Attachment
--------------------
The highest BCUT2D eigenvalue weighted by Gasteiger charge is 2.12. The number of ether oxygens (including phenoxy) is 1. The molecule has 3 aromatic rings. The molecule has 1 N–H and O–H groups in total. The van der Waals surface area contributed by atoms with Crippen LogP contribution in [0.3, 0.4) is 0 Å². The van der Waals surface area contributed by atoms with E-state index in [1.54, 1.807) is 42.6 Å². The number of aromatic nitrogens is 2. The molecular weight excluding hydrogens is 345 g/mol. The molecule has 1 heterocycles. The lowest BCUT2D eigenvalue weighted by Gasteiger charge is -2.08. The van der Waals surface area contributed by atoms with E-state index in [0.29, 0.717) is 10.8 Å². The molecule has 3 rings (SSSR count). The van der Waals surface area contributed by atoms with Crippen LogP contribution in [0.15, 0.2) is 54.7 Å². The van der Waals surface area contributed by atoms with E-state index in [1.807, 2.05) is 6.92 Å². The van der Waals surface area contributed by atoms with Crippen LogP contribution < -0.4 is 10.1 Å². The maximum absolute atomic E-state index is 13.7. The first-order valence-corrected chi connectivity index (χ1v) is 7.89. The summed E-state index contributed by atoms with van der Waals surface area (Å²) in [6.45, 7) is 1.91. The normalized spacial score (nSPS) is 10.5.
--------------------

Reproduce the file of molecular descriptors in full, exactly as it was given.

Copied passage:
The highest BCUT2D eigenvalue weighted by Gasteiger charge is 2.12. The number of ether oxygens (including phenoxy) is 1. The molecule has 3 aromatic rings. The molecule has 1 N–H and O–H groups in total. The van der Waals surface area contributed by atoms with Crippen LogP contribution in [0.3, 0.4) is 0 Å². The van der Waals surface area contributed by atoms with E-state index in [1.54, 1.807) is 42.6 Å². The number of aromatic nitrogens is 2. The molecular weight excluding hydrogens is 345 g/mol. The molecule has 1 heterocycles. The lowest BCUT2D eigenvalue weighted by Gasteiger charge is -2.08. The van der Waals surface area contributed by atoms with E-state index in [0.29, 0.717) is 10.8 Å². The molecule has 3 rings (SSSR count). The van der Waals surface area contributed by atoms with Crippen LogP contribution in [0.15, 0.2) is 54.7 Å². The van der Waals surface area contributed by atoms with E-state index in [1.807, 2.05) is 6.92 Å². The van der Waals surface area contributed by atoms with Crippen LogP contribution < -0.4 is 10.1 Å². The maximum absolute atomic E-state index is 13.7. The first-order valence-corrected chi connectivity index (χ1v) is 7.89. The summed E-state index contributed by atoms with van der Waals surface area (Å²) in [6.45, 7) is 1.91. The normalized spacial score (nSPS) is 10.5.